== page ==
President Trump is a threat to the First Amendment, says the New York Times, while repeatedly running op-eds arguing against the First Amendment.
Its current masterpiece is, Free Speech is Killing Us.
Its innovative argument notes that ideas can lead to violence. Well then, if we’re going to stop violence, we have to shut down the flow of ideas until we figure out what’s going on here, right?
In 2019, this is what the New York Times has come up with.
Noxious speech is causing tangible harm. Yet this fact implies a question so uncomfortable that many of us go to great lengths to avoid asking it. Namely, what should we — the government, private companies or individual citizens — be doing about it?
Oh, lots of people have no problem asking it. Nazis, Communists, assorted other well-wishers who want a totalitarian state.
The Founders were not unaware of the simple reality that bad actions can begin with bad speech. Their solution wasn’t mass censorship and thought control. It says something about the degeneracy of liberals into leftist that this is the New York Times solution.
Or that this is regarded as an innovative observation.
I struck up a conversation with a stranger at a coffee shop. We talked about how bewildering it was to be alive at a time when viral ideas can slide so precipitously into terror. Then I wondered what steps should be taken. Immediately, our conversation ran aground. “No steps,” he said. “What exactly do you have in mind? Thought police?” He told me that he was a leftist, but he considered his opinion about free speech to be a matter of settled bipartisan consensus.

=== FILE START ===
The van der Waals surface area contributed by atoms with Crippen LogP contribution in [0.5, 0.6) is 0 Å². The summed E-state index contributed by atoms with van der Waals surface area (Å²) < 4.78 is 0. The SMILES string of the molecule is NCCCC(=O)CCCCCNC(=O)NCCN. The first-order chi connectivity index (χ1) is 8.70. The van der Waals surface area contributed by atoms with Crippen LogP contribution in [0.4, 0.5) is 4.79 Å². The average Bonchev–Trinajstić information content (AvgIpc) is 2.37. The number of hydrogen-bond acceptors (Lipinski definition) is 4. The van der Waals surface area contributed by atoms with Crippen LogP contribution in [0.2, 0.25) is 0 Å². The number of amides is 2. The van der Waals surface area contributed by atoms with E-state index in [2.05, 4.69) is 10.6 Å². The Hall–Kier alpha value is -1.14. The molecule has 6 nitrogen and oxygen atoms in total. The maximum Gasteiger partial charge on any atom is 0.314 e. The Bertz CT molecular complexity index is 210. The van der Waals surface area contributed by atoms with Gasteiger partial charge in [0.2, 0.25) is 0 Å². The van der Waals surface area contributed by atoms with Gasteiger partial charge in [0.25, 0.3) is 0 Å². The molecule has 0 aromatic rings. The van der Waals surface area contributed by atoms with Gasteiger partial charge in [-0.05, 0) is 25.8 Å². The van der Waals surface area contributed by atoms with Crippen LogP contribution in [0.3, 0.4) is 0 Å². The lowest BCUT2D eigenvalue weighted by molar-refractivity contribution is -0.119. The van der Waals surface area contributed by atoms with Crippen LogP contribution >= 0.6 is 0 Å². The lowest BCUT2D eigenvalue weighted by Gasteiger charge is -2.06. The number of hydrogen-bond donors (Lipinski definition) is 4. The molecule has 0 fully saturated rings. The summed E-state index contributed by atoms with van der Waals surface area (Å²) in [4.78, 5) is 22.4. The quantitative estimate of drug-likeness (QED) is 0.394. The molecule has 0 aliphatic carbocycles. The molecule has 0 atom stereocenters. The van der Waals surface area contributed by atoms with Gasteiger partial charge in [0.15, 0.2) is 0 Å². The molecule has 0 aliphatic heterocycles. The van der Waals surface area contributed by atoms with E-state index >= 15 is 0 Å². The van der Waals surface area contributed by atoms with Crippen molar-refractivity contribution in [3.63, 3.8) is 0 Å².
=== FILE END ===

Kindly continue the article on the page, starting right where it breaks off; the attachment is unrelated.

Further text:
I imagined the same conversation, remixed slightly. What if, instead of talking about memes, we’d been talking about guns? What if I’d invoked the ubiquity of combat weapons in civilian life and the absence of background checks, and he’d responded with a shrug?Nothing to be done. Ever heard of the Second Amendment?
I mean really, ideas, guns, is there even a difference?
Isn’t the New York Times then just an arsenal of ideas that should be raided by the ATF and locked away?
Not all speech is protected under the First Amendment anyway. Libel, incitement of violence and child pornography are all forms of speech. Yet we censor all of them, and no one calls it the death knell of the Enlightenment.
Ah ha! We ban the sexual abuse of children. So why can’t we censor people who disagree with me?
This the sort of cretinous nonsense that the New York Times deems worthy of spreading.
Free speech is a bedrock value in this country. But it isn’t the only one. Like all values, it must be held in tension with others, such as equality, safety and robust democratic participation
Orwell wept. So did Patrick Henry.
“Speech should be protected, all things being equal.”
All things being equal.
We shouldn’t raid and detain everyone who works at the New York Times for undermining the Constitution… all things being equal. Free speech is a bedrock value, but it must be held in tension with other values, such as equality, safety and democratic participation.
See how that works.
But what about speech that’s designed to drive a woman out of her workplace or to bully a teenager into suicide or to drive a democracy toward totalitarianism?
So we should ban the Communist Party?
In 1993 and 1994, talk-radio hosts in Rwanda calling for bloodshed helped create the atmosphere that led to genocide. The Clinton administration could have jammed the radio signals and taken those broadcasts off the air, but Pentagon lawyers decided against it, citing free speech. It’s true that the propagandists’ speech would have been curtailed. It’s also possible that a genocide would have been averted.
In 2019, the New York Times’ incitement against the civil rights of the opposition helped create an atmosphere that led to civil war. We could have raided and arrested everyone at the paper, but free speech.
See how that works?
Article posted with permission from Daniel Greenfield
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